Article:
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Assaults on Minn. officers up 160% from decade ago as attacks against LEOs rise

“I know we are not alone...” said Minneapolis Police Chief Brian O’Hara. “It’s become too easy to attack our police, and it needs to stop”

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“We’ve gone down a path of, ‘We don’t need cops. Let’s let our criminals out of jail early,’” he said. “It’s created this sense of lawlessness.”

Stephen Maturen/AFP/TNS

By Andy Mannix and Jeff Hargarten
Star Tribune

MINNEAPOLIS — The fatal shooting of Minneapolis police officer Jamal Mitchell on Thursday adds to a grim tally.

Since 2021, the Minneapolis Police Department has counted about 200 assaults on its police force, according to the Bureau of Criminal Apprehension — part of a rising trend in attacks in Minnesota and across the country that law enforcement leaders say is cause for alarm.

“It’s beyond a level of violence I’ve ever seen in my entire career,” said Jim Mortenson, a retired St. Cloud police lieutenant who is now executive director of Law Enforcement Labor Services, a statewide union for emergency responders.

Mitchell, 36, is the third law enforcement agent to be slain in Minnesota since Jan. 1. His killing follows that of two other officers — plus a firefighter-paramedic who tried to help render aid — in February during an hourslong standoff with a gunman in Burnsville.

Minnesota has not seen three slayings of law enforcement officers in a single calendar year since the 1970s, a more violent era for police.

And the year is not yet half over.

Fatal attacks make up a small fraction of the overall violence against law enforcement, and Mitchell is only the third officer to be killed in an ambush in Minneapolis in more than 30 years.

But across the state, reported assaults against officers are up 160% from a decade ago — a metric entailing everything from intimidation, kicking and punching to an assault with a deadly weapon — according to BCA data. This statistic includes two Hennepin County sheriff’s deputies who were injured during a shootout as they attempted to execute an arrest warrant related to a probation violation in April. Deputy Keith McNamara was hit with shrapnel, and multiple bullets struck deputy Christopher Heihn, who was treated and released from the hospital.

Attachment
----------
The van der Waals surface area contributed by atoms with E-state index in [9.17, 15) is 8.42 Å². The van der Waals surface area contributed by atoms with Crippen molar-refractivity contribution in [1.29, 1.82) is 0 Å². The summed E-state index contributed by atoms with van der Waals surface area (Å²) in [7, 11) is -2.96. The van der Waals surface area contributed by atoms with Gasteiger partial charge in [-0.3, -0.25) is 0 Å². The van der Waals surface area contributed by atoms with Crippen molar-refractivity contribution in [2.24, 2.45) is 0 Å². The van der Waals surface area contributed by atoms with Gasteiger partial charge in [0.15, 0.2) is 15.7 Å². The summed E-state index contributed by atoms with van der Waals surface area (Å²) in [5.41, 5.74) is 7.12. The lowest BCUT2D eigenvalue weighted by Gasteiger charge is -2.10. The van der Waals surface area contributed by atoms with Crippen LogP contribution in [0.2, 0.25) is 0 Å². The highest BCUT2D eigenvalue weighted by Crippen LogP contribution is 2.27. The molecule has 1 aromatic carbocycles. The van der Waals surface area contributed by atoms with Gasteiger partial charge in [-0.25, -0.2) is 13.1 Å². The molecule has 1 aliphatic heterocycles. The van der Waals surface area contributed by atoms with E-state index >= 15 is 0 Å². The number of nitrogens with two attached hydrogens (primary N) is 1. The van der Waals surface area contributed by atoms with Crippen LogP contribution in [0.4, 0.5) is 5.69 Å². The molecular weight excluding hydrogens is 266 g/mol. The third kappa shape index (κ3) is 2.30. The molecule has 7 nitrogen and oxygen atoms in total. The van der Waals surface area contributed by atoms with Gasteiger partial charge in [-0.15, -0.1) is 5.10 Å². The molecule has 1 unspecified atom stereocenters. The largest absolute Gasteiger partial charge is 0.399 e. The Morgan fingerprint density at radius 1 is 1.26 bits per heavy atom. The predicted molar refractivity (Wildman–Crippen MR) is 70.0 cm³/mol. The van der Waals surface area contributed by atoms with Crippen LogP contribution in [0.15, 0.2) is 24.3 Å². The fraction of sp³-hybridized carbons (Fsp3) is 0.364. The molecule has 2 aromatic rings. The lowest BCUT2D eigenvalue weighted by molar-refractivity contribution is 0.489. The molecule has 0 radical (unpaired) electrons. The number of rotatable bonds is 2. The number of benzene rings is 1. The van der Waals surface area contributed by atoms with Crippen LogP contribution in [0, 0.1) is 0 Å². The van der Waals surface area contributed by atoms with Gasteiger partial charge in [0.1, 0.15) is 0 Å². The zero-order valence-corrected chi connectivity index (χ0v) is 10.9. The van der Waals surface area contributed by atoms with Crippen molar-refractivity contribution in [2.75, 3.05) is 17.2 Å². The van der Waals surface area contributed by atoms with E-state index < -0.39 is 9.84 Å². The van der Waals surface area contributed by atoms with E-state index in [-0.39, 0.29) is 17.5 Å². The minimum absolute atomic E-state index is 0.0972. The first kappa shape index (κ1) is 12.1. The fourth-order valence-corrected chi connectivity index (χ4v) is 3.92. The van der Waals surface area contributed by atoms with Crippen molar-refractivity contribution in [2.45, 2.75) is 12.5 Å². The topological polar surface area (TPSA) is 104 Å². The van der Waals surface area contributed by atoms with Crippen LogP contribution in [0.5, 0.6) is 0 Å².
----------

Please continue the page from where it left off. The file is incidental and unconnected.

“I know we are not alone,” said Minneapolis Police Chief Brian O’Hara in a statement Thursday night. “We know that attacks on police officers are on the rise across our country, and Jamal just happened to be the latest victim of this senseless and troubling trend. It’s become too easy to attack our police, and it needs to stop.”

Details are still emerging in what led to the fatal shooting of Mitchell and the injury of another Minneapolis officer. According to police, officers responded to a report of two people shot around 5:15 p.m. Thursday in an apartment in the 2200 block of Blaisdell Avenue S.

Mitchell was among the first officers to arrive on the scene. He was attempting to give medical assistance outside the building to two people he believed had been wounded when one of them “ambushed” him, according to BCA Superintendent Drew Evans. Mitchell was “assassinated” by the suspect, who “continued to shoot him after he fell to the ground,” O’Hara said. Mitchell died a short time later at HCMC.

The suspect, identified Saturday as 35-year-old Mustafa Ahmed Mohamed, died at the scene.

At a nearby apartment building related to the scene, police found Osman Said Jimale, 32, dead and another man suffering from life-threatening injuries. That victim was being treated at HCMC.